CLEVELAND – An Emirati man who was detained by police at an Ohio hotel after a clerk heard him speaking Arabic and thought he was pledging allegiance to the Islamic State group sued the hotel chain, police and others, claiming he was the victim of an "unjustified SWAT-style assault."
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The incident occurred in June 2016 when Ahmed al-Menhali, 41, tried to check into a Fairfield Inn and Suites in Avon, a city about 20 miles (32 kilometers) west of Cleveland, for an extended stay. Al-Menhali and his wife had been living temporarily in Ohio while he received medical treatment at the Cleveland Clinic following open heart surgery the previous February, says the federal lawsuit filed Wednesday in Cleveland.
Al-Menhali was dressed in traditional Emirati clothing — a robe, headscarf and headband — when he spoke with the clerk and was told no rooms were available, the lawsuit says. When al-Menhali began talking on a cellphone in Arabic, the clerk texted family members about a man "in full headdress" with multiple disposable phones "pledging his allegiance to ISIS." The clerk's sister and father called 911.
Avon police responded with guns drawn, the lawsuit says. Officers ordered al-Menhali to drop his phone and get on the ground, stripped him of his shoes and threw of one of his phones into some bushes, according to the suit. He was handcuffed, and an officer placed a knee in his back while other officers searched his belongings before determining he wasn't a terrorist, the lawsuit says.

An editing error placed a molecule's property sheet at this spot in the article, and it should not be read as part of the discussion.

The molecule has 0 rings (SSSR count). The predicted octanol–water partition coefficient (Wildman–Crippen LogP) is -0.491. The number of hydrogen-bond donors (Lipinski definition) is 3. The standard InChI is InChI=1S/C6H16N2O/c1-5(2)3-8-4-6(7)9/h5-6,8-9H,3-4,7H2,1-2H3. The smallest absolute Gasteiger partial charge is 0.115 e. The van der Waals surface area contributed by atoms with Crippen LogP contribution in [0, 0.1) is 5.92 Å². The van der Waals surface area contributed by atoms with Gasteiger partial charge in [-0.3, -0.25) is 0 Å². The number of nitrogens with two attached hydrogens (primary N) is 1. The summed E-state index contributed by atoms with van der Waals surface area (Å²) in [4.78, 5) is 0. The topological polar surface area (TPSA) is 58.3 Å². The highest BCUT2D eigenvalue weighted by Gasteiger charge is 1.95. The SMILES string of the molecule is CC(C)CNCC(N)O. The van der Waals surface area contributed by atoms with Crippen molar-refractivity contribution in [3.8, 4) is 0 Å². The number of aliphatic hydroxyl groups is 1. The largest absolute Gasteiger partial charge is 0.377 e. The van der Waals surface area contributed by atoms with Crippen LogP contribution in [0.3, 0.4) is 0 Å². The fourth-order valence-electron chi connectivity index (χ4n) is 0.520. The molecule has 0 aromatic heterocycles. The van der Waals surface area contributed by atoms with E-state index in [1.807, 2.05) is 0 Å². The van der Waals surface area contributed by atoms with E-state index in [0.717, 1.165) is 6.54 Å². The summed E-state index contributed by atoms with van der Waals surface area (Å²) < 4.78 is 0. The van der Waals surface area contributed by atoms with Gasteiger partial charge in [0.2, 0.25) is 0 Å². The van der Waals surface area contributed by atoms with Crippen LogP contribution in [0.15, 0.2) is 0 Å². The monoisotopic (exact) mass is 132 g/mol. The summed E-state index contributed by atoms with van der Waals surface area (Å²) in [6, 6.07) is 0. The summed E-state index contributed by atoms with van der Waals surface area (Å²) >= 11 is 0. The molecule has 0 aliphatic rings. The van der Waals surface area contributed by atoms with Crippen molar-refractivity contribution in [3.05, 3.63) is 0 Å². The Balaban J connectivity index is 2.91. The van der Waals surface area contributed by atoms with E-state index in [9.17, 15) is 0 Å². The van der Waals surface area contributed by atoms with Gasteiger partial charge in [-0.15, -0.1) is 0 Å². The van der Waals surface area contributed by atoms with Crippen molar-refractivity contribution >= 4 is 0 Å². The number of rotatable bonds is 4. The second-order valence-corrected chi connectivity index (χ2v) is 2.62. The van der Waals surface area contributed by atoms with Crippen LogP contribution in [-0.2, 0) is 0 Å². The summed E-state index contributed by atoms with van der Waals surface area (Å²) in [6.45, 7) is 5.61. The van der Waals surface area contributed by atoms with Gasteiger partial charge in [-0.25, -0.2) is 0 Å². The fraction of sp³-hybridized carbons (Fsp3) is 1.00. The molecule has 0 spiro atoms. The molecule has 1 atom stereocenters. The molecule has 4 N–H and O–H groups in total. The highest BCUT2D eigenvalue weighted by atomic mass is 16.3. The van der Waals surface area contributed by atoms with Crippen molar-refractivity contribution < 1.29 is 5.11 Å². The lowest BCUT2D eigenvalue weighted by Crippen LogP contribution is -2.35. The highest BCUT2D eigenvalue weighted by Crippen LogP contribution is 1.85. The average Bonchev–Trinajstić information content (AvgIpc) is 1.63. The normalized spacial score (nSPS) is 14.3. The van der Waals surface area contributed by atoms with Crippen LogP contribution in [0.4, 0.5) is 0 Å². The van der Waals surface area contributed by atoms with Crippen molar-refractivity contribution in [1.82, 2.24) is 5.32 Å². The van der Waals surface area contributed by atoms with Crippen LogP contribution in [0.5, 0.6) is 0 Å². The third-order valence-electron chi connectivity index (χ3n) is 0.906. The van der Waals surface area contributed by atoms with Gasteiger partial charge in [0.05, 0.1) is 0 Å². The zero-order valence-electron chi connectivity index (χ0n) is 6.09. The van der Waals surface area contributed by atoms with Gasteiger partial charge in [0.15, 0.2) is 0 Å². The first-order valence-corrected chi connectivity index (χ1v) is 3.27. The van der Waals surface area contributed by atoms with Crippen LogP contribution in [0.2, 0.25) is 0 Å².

The clerk, also a defendant in the suit, told police she became suspicious because al-Menhali had two cellphones and never took off his sunglasses.
After police allowed him to stand, al-Menhali collapsed and was taken to a hospital where he spent four days with symptoms of a stroke, his attorney, Terry Gilbert, said Thursday. Gilbert called the incident "the worst kind of Islamophobia."
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"The trauma of this has affected him deeply," Gilbert said. "None of this should have happened."
The Emirates issued a statement after al-Menhali was detained recommending that people not wear traditional garb while traveling abroad.
A spokesman for the Marriott hotel chain declined to comment about the lawsuit, which seeks monetary damages.
The mayor of Avon posed a statement on Twitter saying the city is reviewing the lawsuit. Mayor Bryan Jensen said the city once again apologizes to al-Menhali for the "unfortunate" incident.
"However, given the information we received at the time from the 911 caller, we continue to support our officers, who followed the appropriate procedures and protocols the department uses when a possible active threat has been identified," Jensen's statement says.